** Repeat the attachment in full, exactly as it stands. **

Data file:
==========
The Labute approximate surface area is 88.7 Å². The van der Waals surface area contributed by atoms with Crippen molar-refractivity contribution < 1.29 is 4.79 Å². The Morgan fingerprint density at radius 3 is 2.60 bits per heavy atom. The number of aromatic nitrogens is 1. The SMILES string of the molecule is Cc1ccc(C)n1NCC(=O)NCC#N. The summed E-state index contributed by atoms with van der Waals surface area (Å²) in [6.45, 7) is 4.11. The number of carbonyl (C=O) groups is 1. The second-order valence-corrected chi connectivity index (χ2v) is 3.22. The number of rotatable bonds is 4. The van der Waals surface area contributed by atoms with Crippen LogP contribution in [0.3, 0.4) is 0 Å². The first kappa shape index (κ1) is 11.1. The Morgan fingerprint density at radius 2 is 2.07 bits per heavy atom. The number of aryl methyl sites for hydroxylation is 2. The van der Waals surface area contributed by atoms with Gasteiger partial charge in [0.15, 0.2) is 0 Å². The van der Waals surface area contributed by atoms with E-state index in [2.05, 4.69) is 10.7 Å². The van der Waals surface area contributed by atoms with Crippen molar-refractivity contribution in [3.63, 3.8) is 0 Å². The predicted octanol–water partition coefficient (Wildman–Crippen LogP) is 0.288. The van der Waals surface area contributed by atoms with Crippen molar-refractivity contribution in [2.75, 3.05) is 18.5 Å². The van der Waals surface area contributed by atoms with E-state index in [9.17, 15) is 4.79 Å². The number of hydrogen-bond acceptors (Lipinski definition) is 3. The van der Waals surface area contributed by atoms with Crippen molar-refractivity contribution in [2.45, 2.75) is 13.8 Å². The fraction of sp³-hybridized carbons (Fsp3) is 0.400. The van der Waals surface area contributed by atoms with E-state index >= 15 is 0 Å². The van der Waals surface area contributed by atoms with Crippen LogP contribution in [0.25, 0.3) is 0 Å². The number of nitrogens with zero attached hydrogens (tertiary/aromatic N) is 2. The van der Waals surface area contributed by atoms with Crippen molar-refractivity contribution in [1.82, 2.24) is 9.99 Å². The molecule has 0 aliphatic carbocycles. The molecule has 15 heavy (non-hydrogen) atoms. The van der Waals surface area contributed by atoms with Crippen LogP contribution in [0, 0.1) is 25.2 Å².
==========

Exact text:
The Labute approximate surface area is 88.7 Å². The van der Waals surface area contributed by atoms with Crippen molar-refractivity contribution < 1.29 is 4.79 Å². The Morgan fingerprint density at radius 3 is 2.60 bits per heavy atom. The number of aromatic nitrogens is 1. The SMILES string of the molecule is Cc1ccc(C)n1NCC(=O)NCC#N. The summed E-state index contributed by atoms with van der Waals surface area (Å²) in [6.45, 7) is 4.11. The number of carbonyl (C=O) groups is 1. The second-order valence-corrected chi connectivity index (χ2v) is 3.22. The number of rotatable bonds is 4. The van der Waals surface area contributed by atoms with Crippen LogP contribution in [0.3, 0.4) is 0 Å². The first kappa shape index (κ1) is 11.1. The Morgan fingerprint density at radius 2 is 2.07 bits per heavy atom. The number of aryl methyl sites for hydroxylation is 2. The van der Waals surface area contributed by atoms with Gasteiger partial charge in [0.15, 0.2) is 0 Å². The van der Waals surface area contributed by atoms with E-state index in [2.05, 4.69) is 10.7 Å². The van der Waals surface area contributed by atoms with Crippen molar-refractivity contribution in [3.63, 3.8) is 0 Å². The predicted octanol–water partition coefficient (Wildman–Crippen LogP) is 0.288. The van der Waals surface area contributed by atoms with Crippen molar-refractivity contribution in [2.75, 3.05) is 18.5 Å². The van der Waals surface area contributed by atoms with E-state index in [9.17, 15) is 4.79 Å². The number of hydrogen-bond acceptors (Lipinski definition) is 3. The van der Waals surface area contributed by atoms with Crippen molar-refractivity contribution in [2.45, 2.75) is 13.8 Å². The fraction of sp³-hybridized carbons (Fsp3) is 0.400. The van der Waals surface area contributed by atoms with E-state index >= 15 is 0 Å². The van der Waals surface area contributed by atoms with Crippen LogP contribution in [0.25, 0.3) is 0 Å². The number of nitrogens with zero attached hydrogens (tertiary/aromatic N) is 2. The van der Waals surface area contributed by atoms with Crippen molar-refractivity contribution in [1.82, 2.24) is 9.99 Å². The molecule has 0 aliphatic carbocycles. The molecule has 15 heavy (non-hydrogen) atoms. The van der Waals surface area contributed by atoms with Crippen LogP contribution in [0, 0.1) is 25.2 Å².